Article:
I disagree. I applaud Mr. Geithner for capitalizing on opportunities to speak and take a private sector job not only as a means of maximizing his personal wealth, but more so as a chance to spread his experience-laden knowledge of the economy to those who wish to learn, and to break the mold of the career politician. The notion that Mr. Geithner, after spending tireless years as one of the most prominent leaders in guiding America through our most recent economic crisis, should be lawfully forbidden from taking a private sector job in finance is preposterous. Mr. Geithner’s wealth of knowledge, experience, expertise, and stature in the field should be sold to the highest bidder, and Mr. Geithner should reap the benefits.

Suggesting that Mr. Geithner should not be allowed to work in finance only reinforces the draws of a career in politics that Mr. Miller so harshly censures. No politicians should be bared from leaving the public sector to pursue a career in the private sector with the skills they have acquired in politics. Mr. Geithner should serve as a model for those very career politicians with whom Mr. Miller associates him. 

Finally, Mr. Miller suggests, again baselessly, that Mr. Geithner left Dartmouth with a poor education. Toward the end of his piece, he contends that Dartmouth students should be held to a standard that includes “rejecting conflicts of interest that undermine trust.” I would counter that Mr. Geithner is an exemplar of several of the values for which Dartmouth students should strive. Dartmouth should endeavor to engender an understanding of the importance of education and the proliferation of knowledge, which Mr. Geithner seems to posses based on his desire to spread his experience through speaking engagements. Dartmouth students should be inspired to serve the public and be a positive influence on our country, just as Mr. Geithner has in his years of public servitude. Dartmouth students should strive for success, measured monetarily or otherwise, as Mr. Geithner has and continues to achieve. Lastly, a proper Dartmouth education should teach not to judge or assume baselessly and to regard everyone as innocent until proven guilty. Perhaps, then, Mr. Miller ought to spend more time cultivating himself at Dartmouth rather than condemning those before him.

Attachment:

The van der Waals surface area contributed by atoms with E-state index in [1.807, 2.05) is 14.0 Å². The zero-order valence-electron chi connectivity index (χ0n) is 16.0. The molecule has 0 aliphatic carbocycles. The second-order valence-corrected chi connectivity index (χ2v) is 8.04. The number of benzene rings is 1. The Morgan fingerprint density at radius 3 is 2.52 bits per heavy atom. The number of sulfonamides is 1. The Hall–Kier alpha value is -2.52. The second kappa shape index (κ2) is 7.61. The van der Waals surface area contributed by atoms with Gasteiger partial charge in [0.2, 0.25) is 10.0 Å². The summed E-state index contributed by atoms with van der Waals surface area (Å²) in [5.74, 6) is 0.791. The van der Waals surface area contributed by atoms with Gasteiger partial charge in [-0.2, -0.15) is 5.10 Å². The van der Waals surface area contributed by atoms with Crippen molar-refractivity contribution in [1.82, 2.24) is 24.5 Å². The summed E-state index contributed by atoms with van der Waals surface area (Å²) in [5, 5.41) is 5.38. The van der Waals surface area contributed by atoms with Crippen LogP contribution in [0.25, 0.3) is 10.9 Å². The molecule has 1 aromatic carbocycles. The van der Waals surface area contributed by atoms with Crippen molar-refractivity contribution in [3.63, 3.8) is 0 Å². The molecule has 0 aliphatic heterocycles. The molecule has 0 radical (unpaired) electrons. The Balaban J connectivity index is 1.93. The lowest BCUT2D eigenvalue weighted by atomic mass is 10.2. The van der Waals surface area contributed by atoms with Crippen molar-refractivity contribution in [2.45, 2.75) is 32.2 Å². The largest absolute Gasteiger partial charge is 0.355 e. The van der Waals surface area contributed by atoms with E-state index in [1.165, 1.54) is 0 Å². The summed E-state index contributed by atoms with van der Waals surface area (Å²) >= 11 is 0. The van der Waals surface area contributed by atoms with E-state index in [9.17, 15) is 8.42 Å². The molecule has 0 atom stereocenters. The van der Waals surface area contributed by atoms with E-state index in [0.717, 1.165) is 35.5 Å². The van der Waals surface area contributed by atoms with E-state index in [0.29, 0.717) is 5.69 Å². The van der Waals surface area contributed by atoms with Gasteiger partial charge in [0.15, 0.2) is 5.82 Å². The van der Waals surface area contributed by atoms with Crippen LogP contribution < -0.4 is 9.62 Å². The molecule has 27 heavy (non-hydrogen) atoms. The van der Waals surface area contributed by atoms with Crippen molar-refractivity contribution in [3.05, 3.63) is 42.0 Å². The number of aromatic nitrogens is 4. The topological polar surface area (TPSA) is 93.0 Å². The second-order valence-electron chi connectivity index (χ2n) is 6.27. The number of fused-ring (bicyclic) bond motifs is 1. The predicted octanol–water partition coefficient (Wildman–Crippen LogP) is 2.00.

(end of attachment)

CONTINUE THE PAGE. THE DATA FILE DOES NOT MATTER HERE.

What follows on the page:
— Matthew A. Quartner